FIG. 9 illustrates the apparatus 260 with the sealing jaws 120 and 130 in the first position. In this position, each rod 270 and 280 is disengaged from the respective spring member 140 and 150. As the sealing jaws 120 and 130 are moved to the second position, the rounded portions 290 of the rods 270 and 280 engage the shaped portions 320 of the respective spring members 300 and 310 in the manner illustrated in FIG. 11. This engagement causes deflection of the spring members 300 and 310 toward opposed flaps of the carton 60 thereby ensuring proper fin formation.
FIG. 12 illustrates the apparatus 260 with the sealing jaws 120 and 130 in the second position in which the jaws seal the fin 70. In this position, the spring members 300 and 310 have returned to a non-deflected state. In the illustrated embodiment, each shaped portion 320 is engaged with a respective linear portion 350 of the rods 270 and 280 so as not to interfere with further sealing of the fin. After sealing, the sealing jaws 120 and 130 are returned to the first position and the carton 60 is removed from the sealing area between the jaws.
Other alternative configurations of the basic structure illustrated in FIGS. 9-12 may be utilized. In one such configuration, the spring members 300 and 310 may be in fixed engagement with respect to the sealing jaws 120 and 130 while the 270 and 280 may be attached to the sealing jaws 120 and 1 or 13. The relative orientation of the rods 270 and 280 and spring members 300 and 310 may also be modified to form different configurations of the illustrated structure. Further, it will be recognized that the rods 270 and 280 may be replaced by other shaped members which effect deflection of spring members 300 and 310.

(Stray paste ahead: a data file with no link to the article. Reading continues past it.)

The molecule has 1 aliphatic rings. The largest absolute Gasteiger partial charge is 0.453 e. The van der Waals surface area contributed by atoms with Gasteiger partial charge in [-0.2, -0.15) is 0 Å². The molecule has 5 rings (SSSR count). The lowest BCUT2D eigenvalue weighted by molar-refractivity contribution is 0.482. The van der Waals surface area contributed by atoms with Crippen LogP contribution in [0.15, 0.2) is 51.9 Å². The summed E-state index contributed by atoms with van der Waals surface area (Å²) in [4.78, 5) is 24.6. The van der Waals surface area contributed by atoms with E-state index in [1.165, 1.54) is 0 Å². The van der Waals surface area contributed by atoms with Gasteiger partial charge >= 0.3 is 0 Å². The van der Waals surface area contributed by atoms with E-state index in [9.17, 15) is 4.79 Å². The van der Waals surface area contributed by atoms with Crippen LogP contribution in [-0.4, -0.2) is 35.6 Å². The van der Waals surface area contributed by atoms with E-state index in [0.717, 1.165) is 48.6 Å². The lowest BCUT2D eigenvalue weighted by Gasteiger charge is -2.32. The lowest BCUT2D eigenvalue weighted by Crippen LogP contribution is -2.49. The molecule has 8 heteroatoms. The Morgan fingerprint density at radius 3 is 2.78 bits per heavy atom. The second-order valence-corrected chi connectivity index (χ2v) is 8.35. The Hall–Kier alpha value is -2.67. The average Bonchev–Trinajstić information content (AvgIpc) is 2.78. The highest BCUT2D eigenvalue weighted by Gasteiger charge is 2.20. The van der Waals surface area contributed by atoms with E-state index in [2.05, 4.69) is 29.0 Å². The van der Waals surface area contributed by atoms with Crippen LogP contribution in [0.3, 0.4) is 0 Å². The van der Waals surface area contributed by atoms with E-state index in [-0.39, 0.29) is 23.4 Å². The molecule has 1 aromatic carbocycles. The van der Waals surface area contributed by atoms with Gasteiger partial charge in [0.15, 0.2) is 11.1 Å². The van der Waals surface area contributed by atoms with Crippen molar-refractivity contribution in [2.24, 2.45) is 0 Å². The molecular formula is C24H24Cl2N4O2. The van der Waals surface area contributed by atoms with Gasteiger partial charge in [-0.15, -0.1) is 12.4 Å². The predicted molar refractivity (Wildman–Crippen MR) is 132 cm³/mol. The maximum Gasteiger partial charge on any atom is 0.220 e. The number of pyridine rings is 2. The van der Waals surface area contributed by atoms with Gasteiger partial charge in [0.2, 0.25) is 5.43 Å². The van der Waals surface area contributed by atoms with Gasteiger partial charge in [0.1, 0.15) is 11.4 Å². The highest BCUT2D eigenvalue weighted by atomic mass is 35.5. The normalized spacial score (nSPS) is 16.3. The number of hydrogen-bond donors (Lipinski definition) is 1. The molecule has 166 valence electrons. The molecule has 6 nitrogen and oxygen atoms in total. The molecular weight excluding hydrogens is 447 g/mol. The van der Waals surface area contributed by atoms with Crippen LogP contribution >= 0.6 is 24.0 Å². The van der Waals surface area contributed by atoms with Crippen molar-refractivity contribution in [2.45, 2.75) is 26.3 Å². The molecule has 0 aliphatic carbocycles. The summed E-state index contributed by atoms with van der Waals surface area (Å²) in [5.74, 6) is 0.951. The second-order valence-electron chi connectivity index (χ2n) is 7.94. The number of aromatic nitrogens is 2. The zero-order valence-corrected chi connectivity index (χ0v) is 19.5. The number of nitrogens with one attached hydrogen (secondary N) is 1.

FIG. 13 is a perspective view of a rod assembly, shown generally at 400. The rod assembly 400 includes a plurality of dual rod members 410 each disposed in a respective notch 415 of a support frame 420. The support frame is secured, for example, in a fixed position below sealing jaw 120. The rods 430 each include a rectangular end portion 440 that initially engages its respective spring member as the jaws move from the first to the second position. After being deflected, the spring members engage the linear portion's 450 of the rods 430.